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I understand $y_{ij}$ can be used to represent a cell in a matrix (i.e., the value in row $i$ and column $j$), particularly where the length of $j$ is equal for all $i$. I know it can also be used to index a vector $y_{i.}$ where each element is a vector indexed by $j$, and that this can permit different lengths of $j$ for each $i$.

  • What is the general name of this mathematical structure?
  • Should I think of it as a matrix, a vector of vectors, a long data frame (with one column for each index and one column for the value) or something else?
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Just call it either an "entry" (scalar) or a "block" (general). It is useful to thing of a matrix either in terms of its entries or in terms of its blocks, depending on the application. – J. M. Dec 9 '11 at 1:09
It usually goes under the name of index notation – user13838 Dec 9 '11 at 1:13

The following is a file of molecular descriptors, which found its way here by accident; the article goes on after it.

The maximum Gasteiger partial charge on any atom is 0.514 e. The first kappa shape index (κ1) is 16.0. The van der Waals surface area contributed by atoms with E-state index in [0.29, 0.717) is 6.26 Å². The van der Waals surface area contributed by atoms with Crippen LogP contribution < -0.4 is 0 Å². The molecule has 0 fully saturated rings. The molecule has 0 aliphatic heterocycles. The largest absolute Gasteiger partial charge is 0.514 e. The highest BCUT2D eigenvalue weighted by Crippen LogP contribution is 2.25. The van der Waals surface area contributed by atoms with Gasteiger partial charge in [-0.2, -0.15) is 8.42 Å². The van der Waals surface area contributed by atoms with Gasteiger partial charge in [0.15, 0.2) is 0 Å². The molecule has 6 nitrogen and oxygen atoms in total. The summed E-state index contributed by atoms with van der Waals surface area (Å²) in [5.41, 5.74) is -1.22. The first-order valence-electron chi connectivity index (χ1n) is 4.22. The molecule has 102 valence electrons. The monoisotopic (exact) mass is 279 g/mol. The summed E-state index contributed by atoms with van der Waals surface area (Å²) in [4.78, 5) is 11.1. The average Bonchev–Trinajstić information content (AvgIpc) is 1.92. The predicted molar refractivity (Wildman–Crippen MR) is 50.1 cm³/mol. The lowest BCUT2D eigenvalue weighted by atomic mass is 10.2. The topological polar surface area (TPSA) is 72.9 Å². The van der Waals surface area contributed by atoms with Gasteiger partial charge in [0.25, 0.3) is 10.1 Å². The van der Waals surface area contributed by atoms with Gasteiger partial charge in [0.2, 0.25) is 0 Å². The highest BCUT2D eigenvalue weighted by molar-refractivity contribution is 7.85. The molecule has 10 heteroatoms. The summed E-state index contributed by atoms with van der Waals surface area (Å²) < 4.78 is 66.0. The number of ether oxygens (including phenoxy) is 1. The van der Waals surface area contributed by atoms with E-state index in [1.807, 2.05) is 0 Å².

I'm not sure why a name is important. Unless there is something particularly interesting about the entries, they're really just elements of the scalar field. – Henry Shearman Dec 9 '11 at 1:17
Thanks everyone. Your responses are helpful. My question probably reflects the fact that I'm a relative novice at mathematics. When reading journal articles in statistics, I get taken out of my comfort zone. I've seen a wide range of applications of index notation, and I was looking for some form of general guidance about the essence of this notation, and perhaps, how to think about it. – mycat Dec 9 '11 at 5:07

If you consider your matrix as a linear operator $T:V\to W$, these entries are simply elements of the scalar field your vector space is over. Without restrictions on $T\in M_{n\times m}(\mathbb{F})$, the set of all elements with this property is simply given by $\{y_{ij}\}= \mathbb{F}$.

If the $j=j_0$ for all $i$ in a particular column, you can refer to these entries as the $j_0$th column vector.

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Excuse my ignorance, but is this also true if $y_{ij}$ has a different number of $j$ for each $i$? For example if it were representing measures of individuals indexed by $i$ on a variable number of time points $j$? – mycat Dec 9 '11 at 1:22
Ah, I think I see what you mean. Are you saying that you want to categorise all of the $y_{ij}$'s for a particular $j$. I recently just made an edit that should help with that. If not, just give us a yell, and I can try to throw some more stuff in. – Henry Shearman Dec 9 '11 at 1:26

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